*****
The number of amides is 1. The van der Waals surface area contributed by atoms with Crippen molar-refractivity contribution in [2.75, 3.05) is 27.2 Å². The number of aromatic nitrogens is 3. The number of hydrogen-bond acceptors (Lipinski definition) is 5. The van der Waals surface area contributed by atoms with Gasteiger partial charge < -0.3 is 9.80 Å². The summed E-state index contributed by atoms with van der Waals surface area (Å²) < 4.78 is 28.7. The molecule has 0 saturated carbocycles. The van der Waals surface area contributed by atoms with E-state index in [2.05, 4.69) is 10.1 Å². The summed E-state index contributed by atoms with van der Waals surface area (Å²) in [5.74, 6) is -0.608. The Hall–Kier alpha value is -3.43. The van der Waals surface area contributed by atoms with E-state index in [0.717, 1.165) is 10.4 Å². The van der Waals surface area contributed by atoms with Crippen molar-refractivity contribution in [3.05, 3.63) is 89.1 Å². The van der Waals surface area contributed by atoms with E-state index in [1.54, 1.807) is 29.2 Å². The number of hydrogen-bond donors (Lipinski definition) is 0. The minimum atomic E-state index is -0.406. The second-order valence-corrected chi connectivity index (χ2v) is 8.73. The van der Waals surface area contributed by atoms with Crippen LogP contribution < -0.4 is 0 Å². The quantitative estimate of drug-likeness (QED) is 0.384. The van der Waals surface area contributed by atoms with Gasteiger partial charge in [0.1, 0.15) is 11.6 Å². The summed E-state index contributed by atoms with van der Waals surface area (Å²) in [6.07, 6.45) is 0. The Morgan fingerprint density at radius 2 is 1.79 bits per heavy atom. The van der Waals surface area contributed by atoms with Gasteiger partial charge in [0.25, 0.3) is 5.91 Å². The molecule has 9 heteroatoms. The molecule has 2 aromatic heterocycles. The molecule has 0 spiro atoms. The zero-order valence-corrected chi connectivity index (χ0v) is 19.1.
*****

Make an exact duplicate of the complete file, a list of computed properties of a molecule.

The number of amides is 1. The van der Waals surface area contributed by atoms with Crippen molar-refractivity contribution in [2.75, 3.05) is 27.2 Å². The number of aromatic nitrogens is 3. The number of hydrogen-bond acceptors (Lipinski definition) is 5. The van der Waals surface area contributed by atoms with Gasteiger partial charge < -0.3 is 9.80 Å². The summed E-state index contributed by atoms with van der Waals surface area (Å²) < 4.78 is 28.7. The molecule has 0 saturated carbocycles. The van der Waals surface area contributed by atoms with E-state index in [2.05, 4.69) is 10.1 Å². The summed E-state index contributed by atoms with van der Waals surface area (Å²) in [5.74, 6) is -0.608. The Hall–Kier alpha value is -3.43. The van der Waals surface area contributed by atoms with E-state index in [0.717, 1.165) is 10.4 Å². The van der Waals surface area contributed by atoms with Crippen molar-refractivity contribution in [3.05, 3.63) is 89.1 Å². The van der Waals surface area contributed by atoms with E-state index in [1.54, 1.807) is 29.2 Å². The number of hydrogen-bond donors (Lipinski definition) is 0. The minimum atomic E-state index is -0.406. The second-order valence-corrected chi connectivity index (χ2v) is 8.73. The van der Waals surface area contributed by atoms with Crippen LogP contribution < -0.4 is 0 Å². The quantitative estimate of drug-likeness (QED) is 0.384. The van der Waals surface area contributed by atoms with Gasteiger partial charge in [0.1, 0.15) is 11.6 Å². The summed E-state index contributed by atoms with van der Waals surface area (Å²) in [6.07, 6.45) is 0. The Morgan fingerprint density at radius 2 is 1.79 bits per heavy atom. The van der Waals surface area contributed by atoms with Gasteiger partial charge in [0.25, 0.3) is 5.91 Å². The molecule has 9 heteroatoms. The molecule has 2 aromatic heterocycles. The molecule has 0 spiro atoms. The zero-order valence-corrected chi connectivity index (χ0v) is 19.1.